31 October 2009
I was 13 in 1992 when I saw "Bram Stoker’s Dracula," and it changed my life.
Francis Ford Coppola’s take on the classic 1897 vampire novel might not be the definitive film version that its title suggests (another studio owned the rights to the simpler title "Dracula"), but it is a gorgeous motion picture, an immersive experience that presents the infamous count and his tale as never realized before.
Coppola, stinging from the critical and fan backlash against "The Godfather: Part III" (1990), originally intended his "Dracula" to be a small, low-budget film with the goal of winning him some measure of independence from the Hollywood studios. His ambition, though, could not be contained, and his little movie grew into a $40-million, centuries-spanning epic.
A movie titled Zombieland brings a certain set of expectations with it. There will be zombies—lots of ’em. There will be blood—lots of it. And there should be a healthy dose of campy humor. What you do not expect is character-based comedy and genuine human emotion.
We get all of that and more from Zombieland, the debut feature by director Ruben Fleischer. As soon as the beautifully filmed slow-motion opening title sequence—set to Metallica’s “For Whom the Bell Tolls”—starts to roll, it’s apparent that this is far from your run-of-the-mill, B-movie horror flick.
When the movie opens, the zombie apocalypse, caused by a virus, already has occurred. There are survivors, and two of them—obsessive-compulsive, cowardly, college-age Columbus (Jesse Eisenberg, Adventureland) and Tallahassee (Woody Harrelson), a free-wheeling cowboy-type for whom zombie-killing is a sport—meet on the road. They link up with the wily sisters Wichita (Emma Stone) and Little Rock (Abigail Breslin), and make for Pacific Playland, a Southern California amusement park rumored to be zombie-free.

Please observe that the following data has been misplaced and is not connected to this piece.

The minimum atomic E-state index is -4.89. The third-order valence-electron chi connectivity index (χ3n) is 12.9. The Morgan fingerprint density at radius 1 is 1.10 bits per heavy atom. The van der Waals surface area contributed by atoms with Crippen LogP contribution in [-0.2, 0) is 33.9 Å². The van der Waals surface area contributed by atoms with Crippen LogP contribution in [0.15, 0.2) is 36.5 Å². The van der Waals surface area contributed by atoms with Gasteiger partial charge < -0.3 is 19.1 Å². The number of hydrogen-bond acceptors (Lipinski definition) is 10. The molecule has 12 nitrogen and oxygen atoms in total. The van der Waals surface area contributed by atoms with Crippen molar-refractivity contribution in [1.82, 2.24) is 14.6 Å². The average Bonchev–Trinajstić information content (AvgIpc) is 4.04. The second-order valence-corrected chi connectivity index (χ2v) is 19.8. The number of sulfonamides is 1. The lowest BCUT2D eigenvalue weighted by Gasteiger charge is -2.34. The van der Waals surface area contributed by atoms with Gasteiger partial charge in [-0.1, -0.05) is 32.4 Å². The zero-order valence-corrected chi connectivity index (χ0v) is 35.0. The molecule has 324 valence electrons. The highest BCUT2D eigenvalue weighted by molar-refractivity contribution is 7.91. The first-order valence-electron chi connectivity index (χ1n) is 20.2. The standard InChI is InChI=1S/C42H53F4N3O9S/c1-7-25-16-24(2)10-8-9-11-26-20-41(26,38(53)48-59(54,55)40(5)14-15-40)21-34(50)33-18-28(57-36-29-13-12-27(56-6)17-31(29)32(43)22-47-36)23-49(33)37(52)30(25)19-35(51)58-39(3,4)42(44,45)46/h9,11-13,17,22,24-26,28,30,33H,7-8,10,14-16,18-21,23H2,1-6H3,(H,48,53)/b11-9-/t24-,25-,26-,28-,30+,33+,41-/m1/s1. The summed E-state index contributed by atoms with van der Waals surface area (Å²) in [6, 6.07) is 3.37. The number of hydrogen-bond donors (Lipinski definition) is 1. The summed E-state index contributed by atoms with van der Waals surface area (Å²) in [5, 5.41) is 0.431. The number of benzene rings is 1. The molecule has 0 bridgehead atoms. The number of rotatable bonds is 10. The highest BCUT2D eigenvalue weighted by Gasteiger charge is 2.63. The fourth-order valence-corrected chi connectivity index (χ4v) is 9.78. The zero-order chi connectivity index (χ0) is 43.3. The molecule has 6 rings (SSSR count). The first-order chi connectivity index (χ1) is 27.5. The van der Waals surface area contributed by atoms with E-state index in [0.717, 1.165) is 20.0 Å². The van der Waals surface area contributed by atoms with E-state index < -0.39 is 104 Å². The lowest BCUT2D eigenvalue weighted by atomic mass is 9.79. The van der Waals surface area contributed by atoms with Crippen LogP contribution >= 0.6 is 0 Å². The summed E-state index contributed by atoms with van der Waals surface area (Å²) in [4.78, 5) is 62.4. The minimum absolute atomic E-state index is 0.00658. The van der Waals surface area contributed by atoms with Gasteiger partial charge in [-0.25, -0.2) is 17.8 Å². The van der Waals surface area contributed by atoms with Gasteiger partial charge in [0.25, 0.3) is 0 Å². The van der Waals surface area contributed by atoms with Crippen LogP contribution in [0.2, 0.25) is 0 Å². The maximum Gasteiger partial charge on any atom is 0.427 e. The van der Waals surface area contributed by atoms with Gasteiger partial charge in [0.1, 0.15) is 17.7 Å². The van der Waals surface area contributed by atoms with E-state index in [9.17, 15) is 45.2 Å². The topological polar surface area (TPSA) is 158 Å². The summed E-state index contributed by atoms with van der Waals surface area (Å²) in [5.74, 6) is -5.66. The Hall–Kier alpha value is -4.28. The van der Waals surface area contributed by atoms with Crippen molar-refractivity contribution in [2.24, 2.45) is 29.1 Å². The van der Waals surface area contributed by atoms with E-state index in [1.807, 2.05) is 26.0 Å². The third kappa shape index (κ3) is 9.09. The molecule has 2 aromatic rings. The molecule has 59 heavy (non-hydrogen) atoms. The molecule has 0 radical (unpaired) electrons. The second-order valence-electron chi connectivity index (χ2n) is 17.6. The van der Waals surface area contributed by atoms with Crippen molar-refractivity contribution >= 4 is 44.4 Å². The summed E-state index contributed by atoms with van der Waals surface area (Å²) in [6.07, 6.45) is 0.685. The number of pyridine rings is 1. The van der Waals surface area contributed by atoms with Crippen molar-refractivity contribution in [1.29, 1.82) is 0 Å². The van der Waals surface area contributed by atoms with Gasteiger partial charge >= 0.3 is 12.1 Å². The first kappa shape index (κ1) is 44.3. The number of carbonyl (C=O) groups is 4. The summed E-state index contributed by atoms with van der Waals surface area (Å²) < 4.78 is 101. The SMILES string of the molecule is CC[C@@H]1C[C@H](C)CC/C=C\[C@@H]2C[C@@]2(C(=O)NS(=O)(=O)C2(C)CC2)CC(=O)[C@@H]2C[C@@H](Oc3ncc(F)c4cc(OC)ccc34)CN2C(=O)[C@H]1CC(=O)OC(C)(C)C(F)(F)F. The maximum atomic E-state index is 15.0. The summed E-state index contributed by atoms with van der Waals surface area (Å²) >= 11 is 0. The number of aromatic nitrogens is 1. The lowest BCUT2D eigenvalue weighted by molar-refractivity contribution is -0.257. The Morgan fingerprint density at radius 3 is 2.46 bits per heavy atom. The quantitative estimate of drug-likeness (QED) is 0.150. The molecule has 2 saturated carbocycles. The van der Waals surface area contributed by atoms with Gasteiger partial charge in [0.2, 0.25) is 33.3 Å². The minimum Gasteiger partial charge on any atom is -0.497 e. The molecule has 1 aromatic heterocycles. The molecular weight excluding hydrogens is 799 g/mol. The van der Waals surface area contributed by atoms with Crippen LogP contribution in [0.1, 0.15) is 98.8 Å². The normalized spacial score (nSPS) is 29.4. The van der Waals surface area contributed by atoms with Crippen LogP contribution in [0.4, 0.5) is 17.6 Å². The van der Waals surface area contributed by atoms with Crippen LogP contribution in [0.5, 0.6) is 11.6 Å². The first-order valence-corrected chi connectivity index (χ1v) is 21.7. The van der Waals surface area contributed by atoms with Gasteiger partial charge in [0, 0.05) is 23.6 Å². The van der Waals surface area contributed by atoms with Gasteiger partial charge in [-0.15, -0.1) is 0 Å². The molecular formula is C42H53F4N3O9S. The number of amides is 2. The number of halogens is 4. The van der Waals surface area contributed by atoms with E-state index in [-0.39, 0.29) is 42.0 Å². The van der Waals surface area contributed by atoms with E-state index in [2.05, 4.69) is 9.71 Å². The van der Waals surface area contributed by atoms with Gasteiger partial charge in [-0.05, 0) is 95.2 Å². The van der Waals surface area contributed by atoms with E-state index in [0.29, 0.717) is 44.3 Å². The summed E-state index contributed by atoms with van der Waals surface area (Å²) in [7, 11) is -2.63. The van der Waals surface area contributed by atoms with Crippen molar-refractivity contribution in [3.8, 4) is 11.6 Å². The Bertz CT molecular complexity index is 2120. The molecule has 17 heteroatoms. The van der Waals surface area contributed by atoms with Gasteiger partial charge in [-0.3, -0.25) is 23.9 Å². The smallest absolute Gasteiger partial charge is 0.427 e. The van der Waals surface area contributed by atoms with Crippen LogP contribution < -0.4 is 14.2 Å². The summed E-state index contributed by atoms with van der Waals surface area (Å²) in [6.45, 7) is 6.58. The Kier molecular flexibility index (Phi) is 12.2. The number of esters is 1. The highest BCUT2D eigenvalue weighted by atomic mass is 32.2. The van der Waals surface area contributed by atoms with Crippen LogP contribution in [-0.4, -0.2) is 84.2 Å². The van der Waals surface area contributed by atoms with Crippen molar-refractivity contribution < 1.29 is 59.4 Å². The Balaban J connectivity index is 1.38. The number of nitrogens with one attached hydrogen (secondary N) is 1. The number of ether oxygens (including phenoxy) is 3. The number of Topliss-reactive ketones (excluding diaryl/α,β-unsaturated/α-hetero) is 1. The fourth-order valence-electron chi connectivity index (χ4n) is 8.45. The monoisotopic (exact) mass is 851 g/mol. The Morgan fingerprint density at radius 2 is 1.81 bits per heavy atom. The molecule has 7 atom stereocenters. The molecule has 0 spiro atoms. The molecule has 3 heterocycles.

You don’t realize how important lies are until you can’t tell them. I’m not talking about deceitful, hurtful lies that can ruin relationships and lives, but the small fibs and half-truths that we all use—often unconsciously—to brighten each other’s days.
The Invention of Lying takes place in a world very much like our own, except that no one has ever told a lie. Instead, everyone always says exactly what they’re thinking, no matter how embarrassing or mean it might be. Without the ability to lie, there is no imagination, no fiction. Lecture Films, where Mark Bellison (Ricky Gervais) is a screenwriter, produces movies featuring a single actor reading stories from history, such as Napoleon 1812-1813 and The Invention of the Fork.
29 October 2009
Instead of exploring what it means when, in the near future, people spend virtually their entire lives in their homes, living vicariously through robot surrogates, or “surries,” that they send out into the world, director Jonathan Mostow (Terminator 3) and screenwriters Michael Ferris and John Brancato (adapting a graphic novel by Robert Venditti and Brett Weldele) wallow in an uninvolving and underdeveloped whodunit.